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FANNIN v. CHESAPEAKE & OHIO RY. CO.

UNITED STATES DISTRICT COURT WESTERN DISTRICT OF PENNSYLVANIA


April 5, 1962

Joseph Norman FANNIN and Bituminous Casualty Corporation, Plaintiffs,
v.
CHESAPEAKE AND OHIO RAILWAY COMPANY and American-Saint Gobain Corporation, a corporation, Defendants, v. PITTSBURGH PLATE GLASS COMPANY, a corporation, Third-Party Defendant

The opinion of the court was delivered by: WILLSON

In this diversity action the defendant, Chesapeake and Ohio Railway Company (hereinafter referred to as C & O) has filed a motion to dismiss the complaint and for summary judgment in its favor. It assigns three reasons:

1. This Court lacks jurisdiction over the C & O.

 2. This Court lacks venue under 28 U.S.C.A. 1391 because plaintiff, Joseph Norman Fannin, is admittedly a citizen of Kentucky and plaintiff, Bituminous Casualty Corporation, is a citizen of Illinois, and neither of the defendants are residents or citizens of this judicial district.

 3. The Court does not have jurisdiction over the subject matter.

 The reason back of No. 3 says the defendant is that the accident occurred in the State of Kentucky and is barred by the Kentucky Statute of Limitations since under the law of Kentucky an action for personal injuries must be instituted within one year of the occurrence and the amended complaint alleges that the cause of action arose on December 14, 1960, and the summons shows that the case was instituted on January 8, 1962, more than one year thereafter.

 It is noticed that the motion is double barreled in that it combines a motion for dismissal under the Federal Rules of Civil Procedure, Rule 12(b)(2) and (3) which attack the jurisdiction and the venue with Rule 12(b)(6), 28 U.S.C. -- failure to state a claim upon which relief can be granted. It is believed that the motion is proper as stated even though matters outside the pleadings are presented. Under Rule 12(d) the defenses 2 through 7 in subdivision (b), when made by motion shall be heard and determined before trial unless the court defers the motion until the trial. A hearing has been held at which time counsel stipulated that the two affidavits submitted in support of the motion by the C & O and the deposition submitted in opposition to the motion by the plaintiffs shall be the basis of the fact findings which are to be made by the Court on the issue of doing business within this jurisdiction.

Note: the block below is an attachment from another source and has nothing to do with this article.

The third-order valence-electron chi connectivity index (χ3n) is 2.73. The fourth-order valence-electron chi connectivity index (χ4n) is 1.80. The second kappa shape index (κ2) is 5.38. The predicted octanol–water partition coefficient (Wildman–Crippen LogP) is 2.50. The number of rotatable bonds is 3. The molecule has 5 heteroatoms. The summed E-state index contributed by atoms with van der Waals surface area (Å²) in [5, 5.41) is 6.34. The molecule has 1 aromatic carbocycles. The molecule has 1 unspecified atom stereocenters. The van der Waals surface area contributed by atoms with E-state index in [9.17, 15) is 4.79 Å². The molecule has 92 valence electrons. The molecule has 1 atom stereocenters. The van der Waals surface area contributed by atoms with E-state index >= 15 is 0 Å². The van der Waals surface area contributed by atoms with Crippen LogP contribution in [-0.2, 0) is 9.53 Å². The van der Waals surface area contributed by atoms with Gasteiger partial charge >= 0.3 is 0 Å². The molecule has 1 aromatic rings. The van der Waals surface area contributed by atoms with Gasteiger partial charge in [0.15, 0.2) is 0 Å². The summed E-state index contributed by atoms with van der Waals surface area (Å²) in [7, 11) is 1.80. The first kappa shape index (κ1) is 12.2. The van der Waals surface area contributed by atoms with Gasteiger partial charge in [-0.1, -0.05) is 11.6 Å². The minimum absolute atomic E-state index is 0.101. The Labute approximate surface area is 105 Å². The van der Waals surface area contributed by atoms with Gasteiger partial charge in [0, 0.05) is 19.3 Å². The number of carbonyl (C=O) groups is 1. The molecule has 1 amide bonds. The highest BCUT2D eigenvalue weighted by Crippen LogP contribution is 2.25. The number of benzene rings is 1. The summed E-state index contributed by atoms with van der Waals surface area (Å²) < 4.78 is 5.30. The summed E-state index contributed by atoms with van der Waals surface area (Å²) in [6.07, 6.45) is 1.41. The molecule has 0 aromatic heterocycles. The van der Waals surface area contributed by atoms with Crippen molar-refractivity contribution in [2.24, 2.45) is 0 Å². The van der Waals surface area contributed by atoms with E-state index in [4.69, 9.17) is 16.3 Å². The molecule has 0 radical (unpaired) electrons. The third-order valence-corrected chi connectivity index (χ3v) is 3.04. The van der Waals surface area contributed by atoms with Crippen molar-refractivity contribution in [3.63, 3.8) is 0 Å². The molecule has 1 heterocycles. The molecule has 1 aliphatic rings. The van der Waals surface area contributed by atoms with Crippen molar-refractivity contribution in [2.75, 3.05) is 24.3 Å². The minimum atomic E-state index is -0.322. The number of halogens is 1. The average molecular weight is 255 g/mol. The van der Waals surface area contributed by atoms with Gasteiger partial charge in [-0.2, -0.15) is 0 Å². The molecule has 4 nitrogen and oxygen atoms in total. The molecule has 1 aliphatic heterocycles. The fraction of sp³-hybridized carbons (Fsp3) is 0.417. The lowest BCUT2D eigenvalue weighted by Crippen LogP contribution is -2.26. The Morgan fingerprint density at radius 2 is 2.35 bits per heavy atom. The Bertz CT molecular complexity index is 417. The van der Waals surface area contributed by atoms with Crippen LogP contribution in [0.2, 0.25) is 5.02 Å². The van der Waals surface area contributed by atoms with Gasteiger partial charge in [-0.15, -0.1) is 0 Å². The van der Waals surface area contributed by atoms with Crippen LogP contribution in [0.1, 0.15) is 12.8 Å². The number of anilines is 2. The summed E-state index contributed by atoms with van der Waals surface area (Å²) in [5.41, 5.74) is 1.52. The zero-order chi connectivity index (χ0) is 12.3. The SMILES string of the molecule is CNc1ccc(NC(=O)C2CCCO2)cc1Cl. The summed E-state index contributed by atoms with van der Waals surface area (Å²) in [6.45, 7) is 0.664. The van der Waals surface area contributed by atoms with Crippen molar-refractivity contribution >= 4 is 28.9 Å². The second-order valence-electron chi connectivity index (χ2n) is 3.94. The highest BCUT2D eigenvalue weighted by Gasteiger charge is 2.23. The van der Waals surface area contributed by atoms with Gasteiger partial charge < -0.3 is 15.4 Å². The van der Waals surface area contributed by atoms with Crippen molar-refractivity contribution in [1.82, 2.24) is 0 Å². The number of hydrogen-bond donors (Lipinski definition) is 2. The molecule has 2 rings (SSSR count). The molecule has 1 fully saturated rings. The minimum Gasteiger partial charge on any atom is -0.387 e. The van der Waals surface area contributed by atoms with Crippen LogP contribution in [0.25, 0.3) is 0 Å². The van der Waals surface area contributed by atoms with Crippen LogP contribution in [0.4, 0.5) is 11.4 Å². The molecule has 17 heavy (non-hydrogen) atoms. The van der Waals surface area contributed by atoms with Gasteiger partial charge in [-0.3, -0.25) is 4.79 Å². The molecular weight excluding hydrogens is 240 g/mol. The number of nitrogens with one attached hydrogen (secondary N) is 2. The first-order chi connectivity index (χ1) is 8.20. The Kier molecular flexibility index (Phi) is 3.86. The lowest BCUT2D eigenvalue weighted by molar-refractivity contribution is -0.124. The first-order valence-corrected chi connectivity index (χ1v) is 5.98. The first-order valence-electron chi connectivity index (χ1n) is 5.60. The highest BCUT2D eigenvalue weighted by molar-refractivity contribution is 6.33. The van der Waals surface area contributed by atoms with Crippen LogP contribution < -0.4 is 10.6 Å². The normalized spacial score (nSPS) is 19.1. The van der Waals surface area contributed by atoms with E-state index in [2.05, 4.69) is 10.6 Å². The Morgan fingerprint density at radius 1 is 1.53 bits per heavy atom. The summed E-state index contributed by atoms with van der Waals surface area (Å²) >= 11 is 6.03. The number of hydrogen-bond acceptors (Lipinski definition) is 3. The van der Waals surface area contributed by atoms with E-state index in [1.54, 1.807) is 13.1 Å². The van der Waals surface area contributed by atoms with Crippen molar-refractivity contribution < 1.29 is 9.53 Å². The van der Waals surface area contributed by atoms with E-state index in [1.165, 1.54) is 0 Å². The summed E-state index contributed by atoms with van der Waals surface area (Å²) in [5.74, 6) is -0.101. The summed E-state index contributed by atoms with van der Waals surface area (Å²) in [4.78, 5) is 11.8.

From the complaint, the affidavits and the deposition, the facts may be summarized as follows:

 The individual plaintiff, Joseph Norman Fannin, is a citizen of the State of Kentucky. The corporate plaintiff, Bituminous Casualty Corporation, is a citizen of Illinois. The C & O was organized and exists under the laws of the State of Virginia and its legal domicile is in the City of Richmond but its principal office is in the City of Cleveland, Ohio. It, however, maintains general offices in the Cities of Huntington, West Virginia and Detroit, Michigan. The purposes for which the defendant C & O are organized and the business in which it is at all times mentioned has been and is the carriage of passengers and freight within the States of Virginia, West Virginia, Kentucky, Ohio, Illinois, Michigan and elsewhere. It is not incorporated or domesticized under the laws of the State of Pennsylvania nor is it registered nor has it authority to transact business under the laws thereof nor has it been a citizen or resident of the State of Pennsylvania. It owns no railroad tracks in Pennsylvania nor has it carried passengers or freight within Pennsylvania except, of course, under the Rules of the Interstate Commerce Commission when its trains are combined with other carriers and pass within Pennsylvania.